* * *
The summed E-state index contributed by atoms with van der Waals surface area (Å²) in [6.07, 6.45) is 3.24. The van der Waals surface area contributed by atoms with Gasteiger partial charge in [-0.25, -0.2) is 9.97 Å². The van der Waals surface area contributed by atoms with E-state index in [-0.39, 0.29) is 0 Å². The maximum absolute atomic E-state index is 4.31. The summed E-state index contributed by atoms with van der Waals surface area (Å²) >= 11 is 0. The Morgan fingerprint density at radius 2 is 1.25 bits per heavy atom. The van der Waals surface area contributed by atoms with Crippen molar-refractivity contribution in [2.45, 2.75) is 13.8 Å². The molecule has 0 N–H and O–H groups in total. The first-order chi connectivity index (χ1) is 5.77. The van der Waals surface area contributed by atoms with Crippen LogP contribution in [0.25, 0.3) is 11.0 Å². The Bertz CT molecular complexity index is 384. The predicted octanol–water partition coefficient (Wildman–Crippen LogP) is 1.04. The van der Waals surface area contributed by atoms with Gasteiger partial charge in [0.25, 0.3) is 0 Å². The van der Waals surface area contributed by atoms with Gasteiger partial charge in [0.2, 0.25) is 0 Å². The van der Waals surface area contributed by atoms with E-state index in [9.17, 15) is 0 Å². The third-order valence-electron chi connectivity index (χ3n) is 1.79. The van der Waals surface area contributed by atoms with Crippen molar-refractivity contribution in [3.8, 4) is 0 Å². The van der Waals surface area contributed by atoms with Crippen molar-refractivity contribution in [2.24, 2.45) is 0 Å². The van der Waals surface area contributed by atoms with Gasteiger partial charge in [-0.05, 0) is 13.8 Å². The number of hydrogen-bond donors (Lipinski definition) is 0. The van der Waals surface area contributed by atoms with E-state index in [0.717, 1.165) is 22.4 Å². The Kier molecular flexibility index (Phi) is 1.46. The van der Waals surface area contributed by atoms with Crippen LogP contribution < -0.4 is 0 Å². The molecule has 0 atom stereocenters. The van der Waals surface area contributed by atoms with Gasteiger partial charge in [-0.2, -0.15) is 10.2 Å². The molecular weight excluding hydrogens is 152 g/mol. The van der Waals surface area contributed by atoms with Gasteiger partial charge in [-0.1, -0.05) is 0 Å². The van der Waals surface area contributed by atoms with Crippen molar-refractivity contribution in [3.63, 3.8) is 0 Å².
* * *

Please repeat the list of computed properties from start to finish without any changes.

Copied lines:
The summed E-state index contributed by atoms with van der Waals surface area (Å²) in [6.07, 6.45) is 3.24. The van der Waals surface area contributed by atoms with Gasteiger partial charge in [-0.25, -0.2) is 9.97 Å². The van der Waals surface area contributed by atoms with E-state index in [-0.39, 0.29) is 0 Å². The maximum absolute atomic E-state index is 4.31. The summed E-state index contributed by atoms with van der Waals surface area (Å²) >= 11 is 0. The Morgan fingerprint density at radius 2 is 1.25 bits per heavy atom. The van der Waals surface area contributed by atoms with Crippen molar-refractivity contribution in [2.45, 2.75) is 13.8 Å². The molecule has 0 N–H and O–H groups in total. The first-order chi connectivity index (χ1) is 5.77. The van der Waals surface area contributed by atoms with Crippen LogP contribution in [0.25, 0.3) is 11.0 Å². The Bertz CT molecular complexity index is 384. The predicted octanol–water partition coefficient (Wildman–Crippen LogP) is 1.04. The van der Waals surface area contributed by atoms with Gasteiger partial charge in [0.25, 0.3) is 0 Å². The van der Waals surface area contributed by atoms with Gasteiger partial charge in [0.2, 0.25) is 0 Å². The van der Waals surface area contributed by atoms with E-state index in [9.17, 15) is 0 Å². The third-order valence-electron chi connectivity index (χ3n) is 1.79. The van der Waals surface area contributed by atoms with Crippen molar-refractivity contribution in [3.8, 4) is 0 Å². The van der Waals surface area contributed by atoms with Crippen molar-refractivity contribution in [2.24, 2.45) is 0 Å². The van der Waals surface area contributed by atoms with Gasteiger partial charge in [-0.05, 0) is 13.8 Å². The number of hydrogen-bond donors (Lipinski definition) is 0. The van der Waals surface area contributed by atoms with E-state index in [0.717, 1.165) is 22.4 Å². The Kier molecular flexibility index (Phi) is 1.46. The van der Waals surface area contributed by atoms with Crippen LogP contribution < -0.4 is 0 Å². The molecule has 0 atom stereocenters. The van der Waals surface area contributed by atoms with Gasteiger partial charge in [-0.2, -0.15) is 10.2 Å². The molecular weight excluding hydrogens is 152 g/mol. The van der Waals surface area contributed by atoms with Gasteiger partial charge in [-0.1, -0.05) is 0 Å². The van der Waals surface area contributed by atoms with Crippen molar-refractivity contribution in [3.63, 3.8) is 0 Å².